The Historic Centre of Naples has its individual masterpieces, a classical town layout and is associated with many events and individuals of great importance in the early history of Christianity.
Naples was founded in 470 BC. It took its fair share of damage in the earthquake of 62 AD and the eruption of the Vesuvius in 79 AD, the one that covered nearby Pompei and Herculaneum. Unlike these towns, the city was quickly rebuilt and flourished for centuries. Mainly as an autonomous kingdom, with an important interlude in the 16th century under Spanish rule (Viceroy Toledo left Naples a majestic quarter).
Since the 1990s, Naples is experiencing a renaissance. The city has become safer and cleaner, and many building works are executed in the city center to restore it to its former glory.
Visit December 2004
The night before my trip to Naples I read the ICOMOS evaluation of this WHS, which states "It is difficult to identify a city or cities with which Naples might be compared. Its cultural roots so completely different from those of any other Italian city that comparison would be worthless. It is equally difficult to equate Naples with other major Mediterranean cities such as Barcelona or Marseilles."
There are so many historical city centers on the World Heritage List that this came across as an exaggeration. Walking around Naples by myself proved me wrong however. Naples is a unique European city, which in my opinion can only be compared to places like Jerusalem and Kathmandu because of the narrow dark streets and the overall highly religious atmosphere.
Probably the artistic highlight of Naples is the inner courtyard of the Santa Chiara monastery complex. Between 1739 and 1742, Domenico Antonio Vaccaro here created a garden with blue, yellow and green majolica benches and pillars. The surrounding walls are totally covered with frescoes.
In one day you can only get a glimpse of this fascinating city. Another part that I loved is the area around Via San Gregorio Armeno. This time of year the streets here are filled with the stalls of the Christmas market, selling all from tiny trinkets to huge pastoral scenes.
More photos can be found in the Picture Gallery
|john booth (New Zealand):|
My visit to Naples coincided with the rubbish collector's strike, so I was greeted by foul smelling mounds of rubbish littering the streets. This was particularly acute in the narrow streets and alleys of Spaccanapoli. Nevertheless I managed to visit the cathedral and several other of the listed churches in the area.
More to my taste though were the palazzos of Piazza Bellini which overlook some of the excavated Greek foundations of this city.
The views from the summit of Vomero Hill were excellent, but the scruffy Villa Florida was disappointing. St Elmo's castle was very solid and a place for admiring the views.
But my favourite places were the Palazzo di Capodimento, which I reached by bus R4. This palace, set in a park on a hilltop was quite serene. Another, the Palazzo Reale, facing the huge Piazza di Plebiscito was was open for an art exhibition. The Castel Nuovo and Castel del Ovo were in great locations beside the Bay of Naples.
| Date posted: September 2011|
|Assif Am-David (Israel):|
Unlike many other tourists in Italy I always wanted to visit Naples first and foremost. I knew it wasn't on the top of the list of popular tourist destination and I didn't know much about it, but after being exposed to so many artists and other humanists who used to work there in addition to the lovely local traditions like the Pizza or the Neapolitan Song I decided a trip must be worthwhile. I was amazed how much my guess was on the right track. Although partially bombarded during WWII the historical centre of Naples remained almost intact. It has tiny allies with market stands offering you Napolitan pizzas (very different from normal Pizzas by the way). The Duomo, Girolamini Monastery, Jesuite Church, Santa Chiara Convent and Capella Sansevero are my favourites, although you can find countless beautiful churches in the centre in great proximity to each other (featuring Donatello, de Ribera and Caravaggio just to name a few). Under some of the churches there are early underground passages from the Roman time which are open to visitors too. For detailed information regarding the historic centre of Naples consult www.museoapertonapoli.com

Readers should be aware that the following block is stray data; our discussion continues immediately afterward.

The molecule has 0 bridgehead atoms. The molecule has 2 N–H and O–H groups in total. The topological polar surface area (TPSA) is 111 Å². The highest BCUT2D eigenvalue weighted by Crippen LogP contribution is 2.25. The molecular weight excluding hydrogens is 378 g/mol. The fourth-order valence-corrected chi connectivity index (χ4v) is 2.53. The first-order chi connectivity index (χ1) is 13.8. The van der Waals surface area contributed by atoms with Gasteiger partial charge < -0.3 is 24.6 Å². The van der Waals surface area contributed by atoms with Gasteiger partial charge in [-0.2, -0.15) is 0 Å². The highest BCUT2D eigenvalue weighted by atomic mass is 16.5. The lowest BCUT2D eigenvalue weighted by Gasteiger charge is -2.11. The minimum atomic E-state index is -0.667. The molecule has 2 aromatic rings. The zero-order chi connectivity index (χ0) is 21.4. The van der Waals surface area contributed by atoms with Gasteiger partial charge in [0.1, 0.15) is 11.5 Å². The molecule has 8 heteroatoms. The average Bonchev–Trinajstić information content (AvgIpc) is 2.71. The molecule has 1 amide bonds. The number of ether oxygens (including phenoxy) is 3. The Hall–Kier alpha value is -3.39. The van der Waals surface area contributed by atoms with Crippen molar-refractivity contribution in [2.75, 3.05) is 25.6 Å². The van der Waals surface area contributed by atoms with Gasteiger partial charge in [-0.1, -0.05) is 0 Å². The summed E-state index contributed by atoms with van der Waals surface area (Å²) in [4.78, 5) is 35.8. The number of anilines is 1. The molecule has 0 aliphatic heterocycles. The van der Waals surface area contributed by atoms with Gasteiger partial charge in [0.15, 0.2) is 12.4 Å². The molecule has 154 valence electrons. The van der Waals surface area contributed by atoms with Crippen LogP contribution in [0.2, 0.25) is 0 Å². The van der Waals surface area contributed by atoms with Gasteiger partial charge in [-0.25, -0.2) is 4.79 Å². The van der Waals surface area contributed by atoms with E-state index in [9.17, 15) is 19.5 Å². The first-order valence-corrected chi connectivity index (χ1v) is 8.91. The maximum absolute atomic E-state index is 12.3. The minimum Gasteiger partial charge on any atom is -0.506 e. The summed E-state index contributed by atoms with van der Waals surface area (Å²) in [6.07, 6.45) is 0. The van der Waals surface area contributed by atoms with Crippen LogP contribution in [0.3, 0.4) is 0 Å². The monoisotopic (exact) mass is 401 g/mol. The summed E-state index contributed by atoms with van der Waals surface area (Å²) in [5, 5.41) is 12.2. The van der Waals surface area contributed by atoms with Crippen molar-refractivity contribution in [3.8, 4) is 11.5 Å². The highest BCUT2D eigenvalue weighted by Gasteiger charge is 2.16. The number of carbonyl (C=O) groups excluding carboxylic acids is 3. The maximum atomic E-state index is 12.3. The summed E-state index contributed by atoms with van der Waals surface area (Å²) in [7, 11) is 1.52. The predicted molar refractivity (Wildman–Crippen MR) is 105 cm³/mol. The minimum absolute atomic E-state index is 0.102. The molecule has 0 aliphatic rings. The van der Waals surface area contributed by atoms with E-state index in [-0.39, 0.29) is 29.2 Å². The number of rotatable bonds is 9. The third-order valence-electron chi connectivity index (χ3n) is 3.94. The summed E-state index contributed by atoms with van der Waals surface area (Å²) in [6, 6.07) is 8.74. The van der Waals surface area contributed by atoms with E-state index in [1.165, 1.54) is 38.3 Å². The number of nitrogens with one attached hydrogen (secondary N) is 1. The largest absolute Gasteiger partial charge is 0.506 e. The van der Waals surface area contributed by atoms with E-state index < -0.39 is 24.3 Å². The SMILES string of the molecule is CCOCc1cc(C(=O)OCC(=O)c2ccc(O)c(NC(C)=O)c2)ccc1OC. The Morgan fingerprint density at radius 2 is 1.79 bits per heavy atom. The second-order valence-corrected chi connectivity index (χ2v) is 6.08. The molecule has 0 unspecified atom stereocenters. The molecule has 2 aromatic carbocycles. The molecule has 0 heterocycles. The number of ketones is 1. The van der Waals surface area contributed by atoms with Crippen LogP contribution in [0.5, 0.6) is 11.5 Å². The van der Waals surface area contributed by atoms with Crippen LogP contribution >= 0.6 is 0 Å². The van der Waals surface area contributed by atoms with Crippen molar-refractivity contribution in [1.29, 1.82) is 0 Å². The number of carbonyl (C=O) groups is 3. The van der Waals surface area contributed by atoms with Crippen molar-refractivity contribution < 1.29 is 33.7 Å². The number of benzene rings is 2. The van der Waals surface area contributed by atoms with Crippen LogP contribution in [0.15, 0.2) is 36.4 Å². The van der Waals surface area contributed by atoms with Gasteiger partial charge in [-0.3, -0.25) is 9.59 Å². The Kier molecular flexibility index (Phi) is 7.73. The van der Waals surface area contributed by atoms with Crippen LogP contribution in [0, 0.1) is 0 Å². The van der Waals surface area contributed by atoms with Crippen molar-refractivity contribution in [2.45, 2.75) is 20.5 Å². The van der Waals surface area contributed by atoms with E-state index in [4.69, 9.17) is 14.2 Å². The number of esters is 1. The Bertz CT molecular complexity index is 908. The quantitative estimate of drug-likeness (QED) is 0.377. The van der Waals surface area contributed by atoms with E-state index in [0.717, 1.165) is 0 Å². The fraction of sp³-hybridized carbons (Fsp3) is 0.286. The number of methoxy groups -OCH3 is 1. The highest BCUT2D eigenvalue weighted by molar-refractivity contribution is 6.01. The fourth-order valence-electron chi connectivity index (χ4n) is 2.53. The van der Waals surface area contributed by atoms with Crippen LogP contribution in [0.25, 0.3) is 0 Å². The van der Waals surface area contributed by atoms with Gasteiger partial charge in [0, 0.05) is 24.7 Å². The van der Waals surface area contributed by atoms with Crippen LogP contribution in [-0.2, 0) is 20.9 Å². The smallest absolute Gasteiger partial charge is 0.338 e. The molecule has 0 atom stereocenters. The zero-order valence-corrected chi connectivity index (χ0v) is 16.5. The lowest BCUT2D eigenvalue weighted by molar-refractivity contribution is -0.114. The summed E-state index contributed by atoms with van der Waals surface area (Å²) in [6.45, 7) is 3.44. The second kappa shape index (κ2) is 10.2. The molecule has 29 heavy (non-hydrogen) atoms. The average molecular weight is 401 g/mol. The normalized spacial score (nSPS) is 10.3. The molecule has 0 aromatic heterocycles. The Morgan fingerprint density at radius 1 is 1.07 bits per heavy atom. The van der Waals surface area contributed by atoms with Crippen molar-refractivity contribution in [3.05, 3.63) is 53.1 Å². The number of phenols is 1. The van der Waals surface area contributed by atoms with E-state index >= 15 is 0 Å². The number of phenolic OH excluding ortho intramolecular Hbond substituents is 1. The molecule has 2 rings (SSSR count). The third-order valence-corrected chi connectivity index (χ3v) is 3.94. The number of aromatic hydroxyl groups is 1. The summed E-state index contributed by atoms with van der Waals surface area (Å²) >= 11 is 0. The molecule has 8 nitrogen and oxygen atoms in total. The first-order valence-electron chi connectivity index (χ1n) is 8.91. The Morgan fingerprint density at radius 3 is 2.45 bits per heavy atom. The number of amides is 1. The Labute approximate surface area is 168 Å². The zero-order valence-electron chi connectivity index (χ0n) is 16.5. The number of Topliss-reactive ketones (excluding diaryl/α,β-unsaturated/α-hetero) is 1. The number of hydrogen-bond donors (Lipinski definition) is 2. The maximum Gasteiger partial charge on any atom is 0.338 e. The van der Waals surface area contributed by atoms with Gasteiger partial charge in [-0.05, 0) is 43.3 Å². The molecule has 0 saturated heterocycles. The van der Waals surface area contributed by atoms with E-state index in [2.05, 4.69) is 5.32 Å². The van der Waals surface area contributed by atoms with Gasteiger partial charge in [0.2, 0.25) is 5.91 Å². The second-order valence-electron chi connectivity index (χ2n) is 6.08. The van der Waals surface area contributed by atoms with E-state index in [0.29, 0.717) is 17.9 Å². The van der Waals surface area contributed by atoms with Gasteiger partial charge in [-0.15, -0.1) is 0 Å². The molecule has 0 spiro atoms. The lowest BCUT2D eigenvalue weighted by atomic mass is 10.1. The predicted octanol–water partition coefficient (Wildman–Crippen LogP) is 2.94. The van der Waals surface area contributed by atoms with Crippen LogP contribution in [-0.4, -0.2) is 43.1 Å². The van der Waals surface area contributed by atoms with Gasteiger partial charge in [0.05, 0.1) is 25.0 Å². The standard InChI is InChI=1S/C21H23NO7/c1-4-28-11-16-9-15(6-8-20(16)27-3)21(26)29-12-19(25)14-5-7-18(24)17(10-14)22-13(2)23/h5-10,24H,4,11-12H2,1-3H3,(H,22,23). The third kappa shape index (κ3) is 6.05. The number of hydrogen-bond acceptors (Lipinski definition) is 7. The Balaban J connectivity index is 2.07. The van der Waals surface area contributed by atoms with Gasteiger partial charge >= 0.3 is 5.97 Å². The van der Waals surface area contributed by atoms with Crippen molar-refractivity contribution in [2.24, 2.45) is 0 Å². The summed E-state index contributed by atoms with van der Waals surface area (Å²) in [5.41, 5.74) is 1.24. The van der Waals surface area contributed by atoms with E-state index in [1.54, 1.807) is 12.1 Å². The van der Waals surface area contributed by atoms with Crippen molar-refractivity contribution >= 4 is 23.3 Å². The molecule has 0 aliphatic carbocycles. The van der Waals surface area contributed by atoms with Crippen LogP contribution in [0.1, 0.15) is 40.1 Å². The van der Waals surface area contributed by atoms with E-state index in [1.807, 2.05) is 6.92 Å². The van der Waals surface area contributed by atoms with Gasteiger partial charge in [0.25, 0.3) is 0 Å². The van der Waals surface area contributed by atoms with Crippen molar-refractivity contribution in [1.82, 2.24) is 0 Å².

Don't miss Naples by any chance! You need at least 3-4 days to see it (without its great surroundings which require much longer). Four other WHS are easy to reach: Caserta, Amalfi Coast, Popmeii and related sites and Cilento and Valo di Diano including Paestum.
|Graeme Ramshaw (UK/US):|
Naples is crazy! The sheer volume of people and cars that occupy the space of the old centre seems completely unmanageable. Petty crime and, particularly at night around the train station, local transgressions have been rearing its hard every once and while. That all being said, Naples has a good deal to see, whether it be the Archaeological Musuem (unbelievable) with treasures 'borrowed' from Pompei and Herculaneum. Or the Spaccanapoli with its uniquely neopolitan atmosphere and a work ethic adopted a particular cheese on their own. I', not sure how easy it will be in dinner, but originality suffers tremementdously.
|Klaus Freisinger (Austria):|
Many people overlook Naples or just pass through it on their way to neighboring sites like Capri or Pompeii, but it is one of the oldest cities in Europe (Neapolis is Greek for New City), has many interesting sights (especially a great archaeological museum and a nice fortress), and is a worthy World Heritage city. The specific charm of the city is well-known, anyway. On the whole, better than I had expected.
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